Are there more visual effects this season?

Visual effects definitely play a much bigger role in the show this season than it did last season. I don’t have a shot count in front of me, but I know those can be deceptive. Lots of visual effects shots are fixes. And one of the great things that we’ve learned this season was how to minimize those low-value fix shots by not needing the fixes to begin with ... how to get the right blood spray that you want in production so you don’t need to add it in later. For every one of those you can save, it’s more money spent on a visual effects shot that people are really going to notice .... But we have such an amazing group of visual effects artists this year that you're sometimes hard-pressed to remember what was real and what was added in later.


'Game of Thrones' coverage and recaps

New "Game of Thrones" season 2 cast photos

"The Simpsons" pays homage to "Game of Thrones"

-- Patrick Kevin Day

Photo: D.B. Weiss, right, and David Benioff, center, on the set of "Game of Thrones" with an unidentified crew member. Credit: Paul Schiraldi / HBO

'Game of Thrones' inspires ... a high fashion line?


Helmut Lang has debuted a line of clothing directly inspired by HBO's lavish fantasy series "Game of Thrones," set to return for its second season on April 1.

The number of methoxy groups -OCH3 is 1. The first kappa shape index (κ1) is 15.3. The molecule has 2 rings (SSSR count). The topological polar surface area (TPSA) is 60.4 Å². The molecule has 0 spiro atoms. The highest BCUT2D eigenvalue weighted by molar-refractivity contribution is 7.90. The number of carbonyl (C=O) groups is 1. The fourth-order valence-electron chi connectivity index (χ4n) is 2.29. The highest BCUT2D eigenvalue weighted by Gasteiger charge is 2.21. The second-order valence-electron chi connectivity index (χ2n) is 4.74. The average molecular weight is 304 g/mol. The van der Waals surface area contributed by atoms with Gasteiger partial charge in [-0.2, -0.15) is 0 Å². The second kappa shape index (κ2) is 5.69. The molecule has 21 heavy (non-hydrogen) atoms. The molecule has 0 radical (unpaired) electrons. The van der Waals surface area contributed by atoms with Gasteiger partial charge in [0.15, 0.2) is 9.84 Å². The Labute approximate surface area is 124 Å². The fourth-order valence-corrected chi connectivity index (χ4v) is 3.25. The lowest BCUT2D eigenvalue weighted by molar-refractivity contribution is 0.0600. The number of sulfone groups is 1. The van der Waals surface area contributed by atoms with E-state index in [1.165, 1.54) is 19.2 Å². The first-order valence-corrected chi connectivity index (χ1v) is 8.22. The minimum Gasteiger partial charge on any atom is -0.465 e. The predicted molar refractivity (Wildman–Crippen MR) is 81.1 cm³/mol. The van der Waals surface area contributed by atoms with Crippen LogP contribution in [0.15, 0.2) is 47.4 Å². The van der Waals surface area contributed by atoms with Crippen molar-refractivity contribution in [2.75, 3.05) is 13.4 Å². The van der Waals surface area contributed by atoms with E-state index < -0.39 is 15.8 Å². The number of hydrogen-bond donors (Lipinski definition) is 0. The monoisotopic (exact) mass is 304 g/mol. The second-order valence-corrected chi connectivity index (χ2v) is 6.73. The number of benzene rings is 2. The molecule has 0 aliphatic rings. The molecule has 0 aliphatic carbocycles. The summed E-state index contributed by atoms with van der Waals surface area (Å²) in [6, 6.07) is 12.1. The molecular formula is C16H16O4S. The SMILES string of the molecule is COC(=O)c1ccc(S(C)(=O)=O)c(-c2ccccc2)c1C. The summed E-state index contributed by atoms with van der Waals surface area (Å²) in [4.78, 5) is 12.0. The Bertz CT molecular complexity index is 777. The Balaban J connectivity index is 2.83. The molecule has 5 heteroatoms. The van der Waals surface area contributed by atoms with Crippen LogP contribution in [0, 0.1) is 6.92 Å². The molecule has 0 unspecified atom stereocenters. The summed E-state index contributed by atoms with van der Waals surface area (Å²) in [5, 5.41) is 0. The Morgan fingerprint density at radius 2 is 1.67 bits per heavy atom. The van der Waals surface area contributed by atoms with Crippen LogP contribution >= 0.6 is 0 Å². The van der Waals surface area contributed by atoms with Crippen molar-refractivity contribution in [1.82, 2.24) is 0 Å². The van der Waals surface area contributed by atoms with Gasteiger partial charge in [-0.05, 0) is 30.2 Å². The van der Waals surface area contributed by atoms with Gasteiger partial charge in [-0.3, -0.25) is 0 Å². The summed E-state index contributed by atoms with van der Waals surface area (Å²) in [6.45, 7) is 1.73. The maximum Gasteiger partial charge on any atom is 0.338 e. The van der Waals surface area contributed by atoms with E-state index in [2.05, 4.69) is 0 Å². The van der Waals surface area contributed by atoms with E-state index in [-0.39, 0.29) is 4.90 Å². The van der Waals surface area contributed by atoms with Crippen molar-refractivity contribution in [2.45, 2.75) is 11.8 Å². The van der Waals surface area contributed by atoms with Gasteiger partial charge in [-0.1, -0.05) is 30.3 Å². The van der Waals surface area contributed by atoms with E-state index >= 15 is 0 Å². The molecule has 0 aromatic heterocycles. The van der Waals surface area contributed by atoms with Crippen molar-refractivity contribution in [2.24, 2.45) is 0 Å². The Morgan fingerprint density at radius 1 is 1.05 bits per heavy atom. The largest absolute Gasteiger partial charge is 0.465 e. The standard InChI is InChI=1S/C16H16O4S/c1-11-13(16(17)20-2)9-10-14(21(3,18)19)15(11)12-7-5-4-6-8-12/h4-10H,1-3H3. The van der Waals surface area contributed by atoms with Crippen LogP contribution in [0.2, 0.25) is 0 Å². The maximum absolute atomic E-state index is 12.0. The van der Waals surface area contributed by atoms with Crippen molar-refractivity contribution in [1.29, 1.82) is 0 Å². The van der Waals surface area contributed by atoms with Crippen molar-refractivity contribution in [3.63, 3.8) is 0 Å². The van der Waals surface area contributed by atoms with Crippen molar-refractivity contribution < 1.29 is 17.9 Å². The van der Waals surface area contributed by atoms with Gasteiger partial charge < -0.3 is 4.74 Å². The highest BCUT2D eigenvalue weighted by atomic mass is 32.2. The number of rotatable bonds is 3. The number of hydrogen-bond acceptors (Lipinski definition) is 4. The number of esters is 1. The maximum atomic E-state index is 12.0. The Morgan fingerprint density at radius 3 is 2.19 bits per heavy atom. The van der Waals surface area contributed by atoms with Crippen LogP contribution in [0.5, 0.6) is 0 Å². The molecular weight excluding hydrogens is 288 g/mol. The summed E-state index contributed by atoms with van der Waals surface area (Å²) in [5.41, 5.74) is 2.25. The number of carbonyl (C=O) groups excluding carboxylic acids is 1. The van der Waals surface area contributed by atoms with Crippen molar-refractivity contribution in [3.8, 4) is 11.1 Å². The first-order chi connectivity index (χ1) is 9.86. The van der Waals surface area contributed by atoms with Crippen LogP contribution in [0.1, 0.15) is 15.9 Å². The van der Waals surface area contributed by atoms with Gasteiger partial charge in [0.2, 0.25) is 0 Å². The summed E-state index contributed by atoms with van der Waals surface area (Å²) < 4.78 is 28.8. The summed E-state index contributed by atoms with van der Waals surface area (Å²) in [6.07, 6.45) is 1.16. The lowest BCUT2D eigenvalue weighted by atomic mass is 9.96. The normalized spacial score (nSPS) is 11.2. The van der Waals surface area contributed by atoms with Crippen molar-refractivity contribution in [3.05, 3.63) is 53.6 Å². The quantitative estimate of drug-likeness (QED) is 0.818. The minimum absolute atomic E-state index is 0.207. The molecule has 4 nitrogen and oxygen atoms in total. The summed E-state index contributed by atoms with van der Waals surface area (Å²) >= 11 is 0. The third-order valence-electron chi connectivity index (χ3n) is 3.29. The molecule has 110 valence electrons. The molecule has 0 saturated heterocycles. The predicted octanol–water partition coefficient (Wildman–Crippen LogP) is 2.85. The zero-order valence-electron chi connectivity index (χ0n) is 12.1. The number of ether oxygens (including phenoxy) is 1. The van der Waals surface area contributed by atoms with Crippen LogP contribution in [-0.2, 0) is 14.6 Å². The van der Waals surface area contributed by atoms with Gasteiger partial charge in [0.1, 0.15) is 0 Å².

It may seem counter-intuitive, considering just how many memorable moments from the first season of the series, based on the novels by George R.R. Martin, involved characters in stages of undress. But the vaguely medieval look of the Seven Kingdoms had made its way across the Sunset Sea to New York for Fashion Week.

Helmut Lang's creative directors Nicole and Michael Colovos admit to using the fantasy series as an inspiration for the current set of clothes.

The line, which appeared on the runway this week, features enough boots, leggings and leather to qualify for a decent armor class (for the RPG players out there).

After being off the air for close to a year, "Game of Thrones" will return to HBO with 10 new episodes in the spring, adapting the second book in Martin's "A Song of Ice and Fire" series titled "A Clash of Kings."

With filming taking place across several different countries -- including a glacier in Iceland for the second season -- the series provides ample opportunity to see a wide range of garments, with the colder weather options reflected in Helmut Lang's fall-winter collection.

When it comes to urban fashion this fall, it's not such much a question of haute couture as Hodor couture.


'Game of Thrones' coverage and recaps

'Game of Thrones': New cast pics reveal the clashing kings

Golden Globes: Peter Dinklage cites Martin Henderson case

-- Patrick Kevin Day

Photo: Models wear clothing from Helmut Lang's 2012 fall-winter collection. Credit: Helmut Lang / Associated Press

'Game of Thrones': New cast pics reveal the clashing kings

Game of Thrones

The season finale of HBO's "Game of Thrones" left the Seven Kingdoms on the verge of all-out war, with several competing factions vying for the Iron Throne and control of the realm.

The second season promises to play those conflicts out in full (it's based on George R.R. Martin's novel "A Clash of Kings," so there are no spoilers here).

Now, we have new photos of the characters to peruse, including returning favorites  such as Jon Snow (Kit Harington), Daenerys Targaryen (Emilia Clarke), Tyrion Lannister (Emmy and Golden Globe winner Peter Dinklage) and the dragons, of course.

PHOTOS: 'Game of Thrones' Season 2